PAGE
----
Let’s take a look at using the Nokia HERE Maps API in a Xamarin.Android applcation.

Nokia HERE Maps have a wealth of features ranging from 3D landmarks, to street-level imagery and venue maps.


See the HERE Maps section of the Nokia developer site for more information on the entire feature set.

The first thing you need to do is set up the Nokia X Platform, which can be done via the Android SDK Manager. The following doc on the Nokia developer site explains how to do this:


Note, when you create a Nokia X emulator, be sure to set the target to Nokia X services (Nokia) – API Level 16 as shown below:


Once you have your environment set up, create a new Android project that targets API level 16. To use Nokia HERE Maps from Xamarin, simply add the Xamarin component:


The component brings everything you need directly into the project in either Visual Studio or Xamarin Studio. The sample projects included with the component show you how to get started.

Adding a Map

Basically, to include a map:

  1. Add your AppID and AppToken
  2. Set the required permissions
  3. Add a MapFragment
  4. Initialize the MapFragment
  5. Setup the map after the fragment has been initialized

AppID and AppToken

The AppID and AppToken can be set using attributes:

[assembly: MetaData("com.here.android.maps.appid", Value = "YourAppID")]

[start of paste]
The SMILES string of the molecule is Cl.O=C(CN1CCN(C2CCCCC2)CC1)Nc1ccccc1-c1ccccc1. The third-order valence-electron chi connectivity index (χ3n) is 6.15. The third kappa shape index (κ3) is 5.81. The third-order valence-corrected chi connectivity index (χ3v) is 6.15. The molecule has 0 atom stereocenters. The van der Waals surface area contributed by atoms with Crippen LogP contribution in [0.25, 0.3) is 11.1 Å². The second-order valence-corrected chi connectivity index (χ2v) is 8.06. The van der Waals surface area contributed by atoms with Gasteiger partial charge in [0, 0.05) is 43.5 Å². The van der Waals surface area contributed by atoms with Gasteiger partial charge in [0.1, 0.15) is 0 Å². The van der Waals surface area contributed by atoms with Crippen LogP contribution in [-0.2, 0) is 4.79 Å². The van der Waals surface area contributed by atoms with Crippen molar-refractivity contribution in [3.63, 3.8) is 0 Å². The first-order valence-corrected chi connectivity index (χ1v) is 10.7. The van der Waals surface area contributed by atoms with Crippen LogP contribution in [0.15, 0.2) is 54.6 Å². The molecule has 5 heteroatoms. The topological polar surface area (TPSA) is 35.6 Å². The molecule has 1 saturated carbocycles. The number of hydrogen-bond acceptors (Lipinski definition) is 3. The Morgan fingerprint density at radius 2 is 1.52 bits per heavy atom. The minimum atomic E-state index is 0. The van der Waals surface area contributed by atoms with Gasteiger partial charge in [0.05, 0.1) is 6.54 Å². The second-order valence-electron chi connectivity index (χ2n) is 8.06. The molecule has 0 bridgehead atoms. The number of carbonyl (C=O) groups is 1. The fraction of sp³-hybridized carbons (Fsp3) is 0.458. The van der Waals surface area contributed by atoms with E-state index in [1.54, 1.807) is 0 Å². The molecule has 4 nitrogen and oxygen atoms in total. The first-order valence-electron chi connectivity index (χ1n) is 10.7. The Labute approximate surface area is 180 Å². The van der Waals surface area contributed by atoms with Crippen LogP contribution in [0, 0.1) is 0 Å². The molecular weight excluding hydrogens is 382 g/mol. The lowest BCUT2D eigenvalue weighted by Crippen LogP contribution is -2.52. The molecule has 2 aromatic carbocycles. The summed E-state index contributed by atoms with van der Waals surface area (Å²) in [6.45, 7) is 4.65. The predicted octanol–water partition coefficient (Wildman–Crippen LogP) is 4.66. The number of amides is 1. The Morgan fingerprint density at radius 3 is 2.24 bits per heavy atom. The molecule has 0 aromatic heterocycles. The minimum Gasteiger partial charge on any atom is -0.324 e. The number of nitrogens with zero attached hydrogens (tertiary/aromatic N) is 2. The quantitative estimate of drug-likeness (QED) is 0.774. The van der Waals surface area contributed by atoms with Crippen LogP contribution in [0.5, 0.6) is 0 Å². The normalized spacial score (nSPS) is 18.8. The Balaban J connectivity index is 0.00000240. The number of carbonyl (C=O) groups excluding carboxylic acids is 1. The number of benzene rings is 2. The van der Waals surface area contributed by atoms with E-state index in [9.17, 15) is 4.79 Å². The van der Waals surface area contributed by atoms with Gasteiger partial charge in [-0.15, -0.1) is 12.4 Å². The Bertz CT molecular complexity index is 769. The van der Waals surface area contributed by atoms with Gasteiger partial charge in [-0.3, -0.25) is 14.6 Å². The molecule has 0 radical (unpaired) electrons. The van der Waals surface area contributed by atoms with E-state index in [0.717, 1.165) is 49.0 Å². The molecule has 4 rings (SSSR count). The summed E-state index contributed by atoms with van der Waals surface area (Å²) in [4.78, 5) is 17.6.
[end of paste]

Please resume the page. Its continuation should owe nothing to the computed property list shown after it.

[assembly: MetaData("com.here.android.maps.apptoken", Value = "YourAppToken")]

Also, enable hardware-accelerated rendering:

[assembly: Application(HardwareAccelerated = true)]

Required Permissions

Next, the following required permissions need to be set in the Android manifest:

  • AccessFineLocation
  • AccessNetworkState
  • AccessWifiState
  • ChangeNetworkState
  • Internet
  • WriteExternalStorage


The Sample.HERE application included with the component adds the MapFragment in code via the FragmentManager:

fragment = new MapFragment ();
FragmentManager.BeginTransaction ()
  .Replace (Resource.Id.fragmentcontainer, fragment).Commit();

Additionally, you can add the MapFragment in the axml file, which is what I’ve done in this example:

Then in the Activity’s OnCreate method, retrieve the MapFragment and initialize it as follows:

mapFragment = FragmentManager.FindFragmentById (Resource.Id.mapfragment);